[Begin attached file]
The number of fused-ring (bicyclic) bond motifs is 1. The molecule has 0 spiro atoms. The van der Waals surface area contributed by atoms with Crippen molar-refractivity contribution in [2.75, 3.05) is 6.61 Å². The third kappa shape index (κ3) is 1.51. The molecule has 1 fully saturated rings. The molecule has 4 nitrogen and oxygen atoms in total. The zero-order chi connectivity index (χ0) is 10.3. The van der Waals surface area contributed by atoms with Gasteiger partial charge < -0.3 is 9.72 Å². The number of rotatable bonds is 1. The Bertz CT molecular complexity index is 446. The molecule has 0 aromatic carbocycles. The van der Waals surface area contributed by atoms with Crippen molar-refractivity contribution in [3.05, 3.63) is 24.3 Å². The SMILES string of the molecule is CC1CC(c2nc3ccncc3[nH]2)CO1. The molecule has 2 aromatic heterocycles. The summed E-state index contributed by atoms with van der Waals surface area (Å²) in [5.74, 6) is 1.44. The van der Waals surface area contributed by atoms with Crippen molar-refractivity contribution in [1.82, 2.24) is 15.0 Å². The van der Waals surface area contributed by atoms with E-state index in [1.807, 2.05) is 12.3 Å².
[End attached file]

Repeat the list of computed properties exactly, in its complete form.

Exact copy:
The number of fused-ring (bicyclic) bond motifs is 1. The molecule has 0 spiro atoms. The van der Waals surface area contributed by atoms with Crippen molar-refractivity contribution in [2.75, 3.05) is 6.61 Å². The third kappa shape index (κ3) is 1.51. The molecule has 1 fully saturated rings. The molecule has 4 nitrogen and oxygen atoms in total. The zero-order chi connectivity index (χ0) is 10.3. The van der Waals surface area contributed by atoms with Gasteiger partial charge < -0.3 is 9.72 Å². The number of rotatable bonds is 1. The Bertz CT molecular complexity index is 446. The molecule has 0 aromatic carbocycles. The van der Waals surface area contributed by atoms with Crippen molar-refractivity contribution in [3.05, 3.63) is 24.3 Å². The SMILES string of the molecule is CC1CC(c2nc3ccncc3[nH]2)CO1. The molecule has 2 aromatic heterocycles. The summed E-state index contributed by atoms with van der Waals surface area (Å²) in [5.74, 6) is 1.44. The van der Waals surface area contributed by atoms with Crippen molar-refractivity contribution in [1.82, 2.24) is 15.0 Å². The van der Waals surface area contributed by atoms with E-state index in [1.807, 2.05) is 12.3 Å².